Refugee crisis: Lost children being split from parents left 'vulnerable to trafficking and abuse'

Children and unaccompanied teenagers are being left to fend for themselves after losing their relatives on their long journeys to Europe

As thousands of refugees and migrants continue to enter Europe, children are being split from their parents in the chaos and being forced to continue their journey vulnerable and alone.

In Hungary, seven Syrian teenagers told how police forced their parents and younger siblings on to tour buses to processing camps as they were left to fend for themselves on a motorway.

Marah Babili, 19, told The Times she and six younger cousins had crossed the Aegean Sea from Turkey to reach Greece with a larger family group and journeyed north through Europe, aiming to reach Germany.

“I don't know what to do,” she said. “Suddenly I am the parent. It’s scary.”

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A migrant woman holds a child as she tries to talk to Hungarian police officers in Roszke

After two nights of sleeping rough because they were refused entry to a camp in Roszke, they set off walking to another town only to be spotted by a helicopter and sent by police to the same camp.

They did not find their parents.

With more than 42,000 asylum seekers expected to reach the Hungarian border in the next week, according to the UN’s refugee agency, similar stories look likely to be repeated.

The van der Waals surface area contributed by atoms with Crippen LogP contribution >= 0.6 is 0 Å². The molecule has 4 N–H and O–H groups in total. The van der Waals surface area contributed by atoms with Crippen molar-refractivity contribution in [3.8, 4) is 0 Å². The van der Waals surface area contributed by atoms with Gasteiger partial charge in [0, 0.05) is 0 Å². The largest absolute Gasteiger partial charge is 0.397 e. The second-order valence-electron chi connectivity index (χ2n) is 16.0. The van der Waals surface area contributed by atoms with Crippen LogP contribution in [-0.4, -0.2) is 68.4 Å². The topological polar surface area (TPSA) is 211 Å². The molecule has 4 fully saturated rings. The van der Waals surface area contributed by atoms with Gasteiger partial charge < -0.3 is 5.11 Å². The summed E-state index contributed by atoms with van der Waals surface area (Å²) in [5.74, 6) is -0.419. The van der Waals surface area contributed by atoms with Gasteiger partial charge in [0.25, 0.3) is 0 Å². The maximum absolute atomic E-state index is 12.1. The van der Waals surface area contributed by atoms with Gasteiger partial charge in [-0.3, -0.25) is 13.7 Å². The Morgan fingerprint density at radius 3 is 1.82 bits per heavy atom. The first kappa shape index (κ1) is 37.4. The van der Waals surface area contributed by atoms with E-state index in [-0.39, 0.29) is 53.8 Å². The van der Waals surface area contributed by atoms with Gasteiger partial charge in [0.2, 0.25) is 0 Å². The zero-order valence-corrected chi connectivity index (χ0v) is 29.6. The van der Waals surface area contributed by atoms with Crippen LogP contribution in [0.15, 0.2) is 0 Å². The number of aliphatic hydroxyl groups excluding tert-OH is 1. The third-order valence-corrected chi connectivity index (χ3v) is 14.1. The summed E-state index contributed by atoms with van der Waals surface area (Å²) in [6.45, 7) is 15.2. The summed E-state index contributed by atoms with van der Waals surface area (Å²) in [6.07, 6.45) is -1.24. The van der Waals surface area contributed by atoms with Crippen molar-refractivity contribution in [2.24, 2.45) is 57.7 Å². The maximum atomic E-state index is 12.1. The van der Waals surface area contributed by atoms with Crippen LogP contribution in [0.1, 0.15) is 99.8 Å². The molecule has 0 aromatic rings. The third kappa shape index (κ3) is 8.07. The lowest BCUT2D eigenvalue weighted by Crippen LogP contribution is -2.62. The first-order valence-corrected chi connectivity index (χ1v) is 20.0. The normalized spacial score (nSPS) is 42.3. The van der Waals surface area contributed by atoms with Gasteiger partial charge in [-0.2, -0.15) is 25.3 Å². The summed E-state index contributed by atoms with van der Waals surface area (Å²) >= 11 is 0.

Many of the desperate families crossing into Hungary reached Europe by making the treacherous crossing across the Aegean Sea that killed Aylan Kurdi.

Despite countless dinghies sinking and capsizing on the strip of water between Turkey and Greek islands, it is still considered a safer option than the longer Mediterranean crossing between Libya and Italy that killed 1,200 people in a single week earlier this year.

But as well as the deaths, children are also becoming lost and split from their families on the risky journey.

Social media users are trying to help reunite a nine-year-old Syrian boy found stranded and alone in Izmir, Turkey.

Abdelhay Eydy, was photographed on the Greek island of Leros by Time reporter Simon Shuster on Sunday.

His call for help to find the boy’s loved ones on Twitter has been shared more than 1,600 times, with people offering to make posters in English and Arabic on both sides of the Aegean.

Save the Children is warning of the thousands of vulnerable unaccompanied minors either reaching Europe alone or losing their guardians along the way.

“Unaccompanied children are at the greatest risk from people traffickers,” a spokesperson said. “Some are being forced into manual labour, domestic work, drug smuggling and prostitution.”

The charity, which is working in Italy, Greece, Hungary and other parts of Europe to help the youngest and most vulnerable refugees, is calling for children and teenagers to be placed in safe centres where they can be properly supported and protected.

While Italy’s reception centres are overflowing, such infrastructure is completely lacking on most Greek islands and in Hungary, which is building a 100 mile-long fence and could criminalise irregular border crossings within weeks.

Additional reporting by Reuters

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